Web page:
Since then, we’ve grown up a bit, and used/abused (depending on your outlook) our tiny, but growing position in a cultural scene, to push certain agendas that we stand for. We’ve started self-referring as “net-positive” since we try to actively encourage all the things that internet culture is built on – which can be traced back to the original hackers at MIT in the late 60s. Roughly this translates to: transparency (we always explain what we’re doing and why to people), virality (playing to the feed culture that the major social sites play to – we try to be a semi-constant feature in feeds, whilst avoiding repeating ourselves, which is what the graphical representations of tracks and EPs is on our page – it’s not just photosharing, it’s playing to the strengths of the feed), sharing our content as freely as possible, only charging for physical products (or things associated with physical products), a distaste for authority (which is why we try to have a fluid structure as a label – there are “labelheads” but anyone can be one, so long as they put the work in), AND, we cannot forget teh lulz.

How does aural sects decide on what music to publish on the label? Is there an overriding philosophy to what you guys so?

This is the hardest part to describe of what we do, really. Partly it’s logical – we don’t want our overall sound to be too clean, or too dirty (we like both the hi-fi dance stuff like VS//YOUTHCLUB and Rachel Haircut, and the dirtier hip-hop stuff like Thoed Myndez and Blam Lord). We do tend to pick up on artists that have a certain mindset though – nothing too backwards-looking, something unique and firmly based in one of several potential futures. I mean, all of our artists are aware of their roots. That’s important for any kind of artist. But I like to think we pick artists that aren’t afraid to gaze into the crystal ball and look towards what might happen in the future, too. Overall, we can kinda tell if an artist “belongs” with us or not. Some of our artists passionately get what we do, they chip in and help any way they can, and we love that. If I were a businessman I’d call it “synergy” but I’m not, so I’ll call it “us being on the same page”.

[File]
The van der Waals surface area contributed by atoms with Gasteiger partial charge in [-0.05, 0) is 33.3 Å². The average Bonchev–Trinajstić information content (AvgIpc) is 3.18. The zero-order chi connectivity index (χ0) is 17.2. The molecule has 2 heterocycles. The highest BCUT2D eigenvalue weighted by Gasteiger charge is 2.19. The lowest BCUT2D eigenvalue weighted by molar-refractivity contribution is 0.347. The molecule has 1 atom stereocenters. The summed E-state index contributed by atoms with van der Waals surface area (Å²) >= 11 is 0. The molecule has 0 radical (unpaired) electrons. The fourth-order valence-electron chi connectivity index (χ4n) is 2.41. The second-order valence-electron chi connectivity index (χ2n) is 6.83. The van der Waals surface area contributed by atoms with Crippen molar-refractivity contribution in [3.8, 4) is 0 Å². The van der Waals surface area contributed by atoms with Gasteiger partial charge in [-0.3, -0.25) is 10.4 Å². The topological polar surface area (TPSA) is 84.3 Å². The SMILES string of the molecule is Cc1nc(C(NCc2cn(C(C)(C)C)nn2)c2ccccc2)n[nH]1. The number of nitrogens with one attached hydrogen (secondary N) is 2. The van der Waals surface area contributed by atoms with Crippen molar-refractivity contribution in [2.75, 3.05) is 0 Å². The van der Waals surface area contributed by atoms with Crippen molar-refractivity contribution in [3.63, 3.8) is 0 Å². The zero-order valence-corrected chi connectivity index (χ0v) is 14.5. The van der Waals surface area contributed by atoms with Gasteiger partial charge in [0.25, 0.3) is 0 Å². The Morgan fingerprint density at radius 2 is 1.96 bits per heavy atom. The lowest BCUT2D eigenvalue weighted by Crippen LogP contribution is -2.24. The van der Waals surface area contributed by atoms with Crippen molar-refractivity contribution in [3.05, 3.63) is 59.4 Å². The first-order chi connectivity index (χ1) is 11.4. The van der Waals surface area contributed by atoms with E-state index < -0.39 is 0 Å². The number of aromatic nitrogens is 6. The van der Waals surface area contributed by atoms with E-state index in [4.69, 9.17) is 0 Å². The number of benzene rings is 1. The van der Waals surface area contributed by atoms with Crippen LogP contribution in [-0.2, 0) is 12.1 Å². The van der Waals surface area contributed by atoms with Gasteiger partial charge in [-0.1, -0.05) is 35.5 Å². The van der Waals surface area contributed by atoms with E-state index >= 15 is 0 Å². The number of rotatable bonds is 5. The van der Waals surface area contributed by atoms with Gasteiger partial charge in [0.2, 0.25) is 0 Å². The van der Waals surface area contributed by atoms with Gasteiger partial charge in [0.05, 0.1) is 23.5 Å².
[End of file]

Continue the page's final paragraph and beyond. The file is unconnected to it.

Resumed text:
How have the label’s releases/ attitude changed since the early days. Do you think you are reflecting or helping to drive the changes going on the future-pop world?

We’re a lot more knowledgeable and critical about what we do now. We’ve had a few minor disasters in the past that we’ve definitely learned from, and we’ve learned that no matter how awesome we think we might be, no-one is going to come up and do you a favour or give you a leg up. I was discussing our current position with my friend and fellow labelhead, Joe, the other day, and he pointed out that unlike a lot of labels, we tend not to get overlooked on major platforms, and we’ve never been given a leg up, really, unlike some of our peers.
We’d like to think we’re making changes in the wider arena… but at the moment all we can do is support the general zeitgeist of “free music/art”. Our peculiarities don’t seem to be, so far, reaching a very wide audience, or affecting the way people experience musical culture.

Netlabels – Some say they help to cheapen music and the work of a musician by giving it away for nothing. What do you feel a netlabel such as Aural Sects provides to the role of music in general?